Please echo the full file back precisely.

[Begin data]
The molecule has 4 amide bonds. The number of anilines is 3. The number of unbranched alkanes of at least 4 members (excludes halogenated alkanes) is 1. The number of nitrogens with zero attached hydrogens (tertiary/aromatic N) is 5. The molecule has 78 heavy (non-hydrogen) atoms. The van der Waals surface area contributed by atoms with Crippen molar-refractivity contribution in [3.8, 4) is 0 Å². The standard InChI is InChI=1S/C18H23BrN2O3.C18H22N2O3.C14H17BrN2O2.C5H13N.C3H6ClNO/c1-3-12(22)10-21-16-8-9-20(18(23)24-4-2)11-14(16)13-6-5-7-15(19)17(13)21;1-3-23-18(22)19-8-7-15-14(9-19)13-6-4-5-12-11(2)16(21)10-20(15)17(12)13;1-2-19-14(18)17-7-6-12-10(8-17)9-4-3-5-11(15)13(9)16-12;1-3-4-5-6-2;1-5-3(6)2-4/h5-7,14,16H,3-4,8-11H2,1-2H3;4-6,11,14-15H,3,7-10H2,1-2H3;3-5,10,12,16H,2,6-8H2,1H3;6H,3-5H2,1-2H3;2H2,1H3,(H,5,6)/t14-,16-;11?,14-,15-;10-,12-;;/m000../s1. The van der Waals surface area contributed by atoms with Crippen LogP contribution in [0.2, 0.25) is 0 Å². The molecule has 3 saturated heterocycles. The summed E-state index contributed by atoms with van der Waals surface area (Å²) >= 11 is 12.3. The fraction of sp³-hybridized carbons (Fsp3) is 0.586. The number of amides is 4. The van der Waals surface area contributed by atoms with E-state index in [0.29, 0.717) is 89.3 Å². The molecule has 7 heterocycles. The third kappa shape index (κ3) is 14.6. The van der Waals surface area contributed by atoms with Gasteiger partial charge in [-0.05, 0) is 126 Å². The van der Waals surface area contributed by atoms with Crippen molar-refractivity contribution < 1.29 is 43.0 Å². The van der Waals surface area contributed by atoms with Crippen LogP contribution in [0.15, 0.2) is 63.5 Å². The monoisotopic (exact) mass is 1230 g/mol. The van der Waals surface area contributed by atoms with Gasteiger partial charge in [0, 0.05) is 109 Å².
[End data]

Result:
The molecule has 4 amide bonds. The number of anilines is 3. The number of unbranched alkanes of at least 4 members (excludes halogenated alkanes) is 1. The number of nitrogens with zero attached hydrogens (tertiary/aromatic N) is 5. The molecule has 78 heavy (non-hydrogen) atoms. The van der Waals surface area contributed by atoms with Crippen molar-refractivity contribution in [3.8, 4) is 0 Å². The standard InChI is InChI=1S/C18H23BrN2O3.C18H22N2O3.C14H17BrN2O2.C5H13N.C3H6ClNO/c1-3-12(22)10-21-16-8-9-20(18(23)24-4-2)11-14(16)13-6-5-7-15(19)17(13)21;1-3-23-18(22)19-8-7-15-14(9-19)13-6-4-5-12-11(2)16(21)10-20(15)17(12)13;1-2-19-14(18)17-7-6-12-10(8-17)9-4-3-5-11(15)13(9)16-12;1-3-4-5-6-2;1-5-3(6)2-4/h5-7,14,16H,3-4,8-11H2,1-2H3;4-6,11,14-15H,3,7-10H2,1-2H3;3-5,10,12,16H,2,6-8H2,1H3;6H,3-5H2,1-2H3;2H2,1H3,(H,5,6)/t14-,16-;11?,14-,15-;10-,12-;;/m000../s1. The van der Waals surface area contributed by atoms with Crippen LogP contribution in [0.2, 0.25) is 0 Å². The molecule has 3 saturated heterocycles. The summed E-state index contributed by atoms with van der Waals surface area (Å²) >= 11 is 12.3. The fraction of sp³-hybridized carbons (Fsp3) is 0.586. The number of amides is 4. The van der Waals surface area contributed by atoms with E-state index in [0.29, 0.717) is 89.3 Å². The molecule has 7 heterocycles. The third kappa shape index (κ3) is 14.6. The van der Waals surface area contributed by atoms with Gasteiger partial charge in [-0.05, 0) is 126 Å². The van der Waals surface area contributed by atoms with Crippen molar-refractivity contribution < 1.29 is 43.0 Å². The van der Waals surface area contributed by atoms with Crippen LogP contribution in [0.15, 0.2) is 63.5 Å². The monoisotopic (exact) mass is 1230 g/mol. The van der Waals surface area contributed by atoms with Gasteiger partial charge in [0, 0.05) is 109 Å².